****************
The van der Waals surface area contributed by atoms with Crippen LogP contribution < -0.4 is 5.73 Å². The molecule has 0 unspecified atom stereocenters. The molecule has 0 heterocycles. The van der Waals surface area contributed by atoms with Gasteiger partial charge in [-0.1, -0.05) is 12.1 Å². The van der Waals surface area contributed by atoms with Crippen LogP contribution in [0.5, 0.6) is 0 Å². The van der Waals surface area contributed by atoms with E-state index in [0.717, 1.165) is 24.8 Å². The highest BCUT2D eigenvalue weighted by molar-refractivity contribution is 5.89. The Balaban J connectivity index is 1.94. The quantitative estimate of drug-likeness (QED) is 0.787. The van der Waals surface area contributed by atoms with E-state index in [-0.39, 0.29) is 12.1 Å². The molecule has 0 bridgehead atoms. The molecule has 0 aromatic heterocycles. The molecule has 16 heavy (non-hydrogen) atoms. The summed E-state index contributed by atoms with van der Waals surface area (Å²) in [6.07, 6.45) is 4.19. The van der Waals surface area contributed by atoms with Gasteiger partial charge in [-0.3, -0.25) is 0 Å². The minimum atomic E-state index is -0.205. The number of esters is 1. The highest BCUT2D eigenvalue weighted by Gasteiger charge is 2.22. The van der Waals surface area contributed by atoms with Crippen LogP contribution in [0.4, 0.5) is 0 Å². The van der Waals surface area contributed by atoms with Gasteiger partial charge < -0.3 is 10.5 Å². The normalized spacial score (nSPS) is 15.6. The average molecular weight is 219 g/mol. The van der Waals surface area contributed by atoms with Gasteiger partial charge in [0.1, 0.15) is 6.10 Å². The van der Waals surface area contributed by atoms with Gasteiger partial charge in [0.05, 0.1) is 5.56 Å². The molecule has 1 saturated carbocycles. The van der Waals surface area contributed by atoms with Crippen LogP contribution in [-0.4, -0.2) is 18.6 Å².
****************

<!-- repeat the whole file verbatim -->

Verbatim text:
The van der Waals surface area contributed by atoms with Crippen LogP contribution < -0.4 is 5.73 Å². The molecule has 0 unspecified atom stereocenters. The molecule has 0 heterocycles. The van der Waals surface area contributed by atoms with Gasteiger partial charge in [-0.1, -0.05) is 12.1 Å². The van der Waals surface area contributed by atoms with Crippen LogP contribution in [0.5, 0.6) is 0 Å². The van der Waals surface area contributed by atoms with E-state index in [0.717, 1.165) is 24.8 Å². The highest BCUT2D eigenvalue weighted by molar-refractivity contribution is 5.89. The Balaban J connectivity index is 1.94. The quantitative estimate of drug-likeness (QED) is 0.787. The van der Waals surface area contributed by atoms with E-state index in [-0.39, 0.29) is 12.1 Å². The molecule has 0 bridgehead atoms. The molecule has 0 aromatic heterocycles. The molecule has 16 heavy (non-hydrogen) atoms. The summed E-state index contributed by atoms with van der Waals surface area (Å²) in [6.07, 6.45) is 4.19. The van der Waals surface area contributed by atoms with Gasteiger partial charge in [-0.3, -0.25) is 0 Å². The minimum atomic E-state index is -0.205. The number of esters is 1. The highest BCUT2D eigenvalue weighted by Gasteiger charge is 2.22. The van der Waals surface area contributed by atoms with Crippen LogP contribution in [0.4, 0.5) is 0 Å². The van der Waals surface area contributed by atoms with Gasteiger partial charge < -0.3 is 10.5 Å². The normalized spacial score (nSPS) is 15.6. The average molecular weight is 219 g/mol. The van der Waals surface area contributed by atoms with Gasteiger partial charge in [0.1, 0.15) is 6.10 Å². The van der Waals surface area contributed by atoms with Gasteiger partial charge in [0.05, 0.1) is 5.56 Å². The molecule has 1 saturated carbocycles. The van der Waals surface area contributed by atoms with Crippen LogP contribution in [-0.4, -0.2) is 18.6 Å².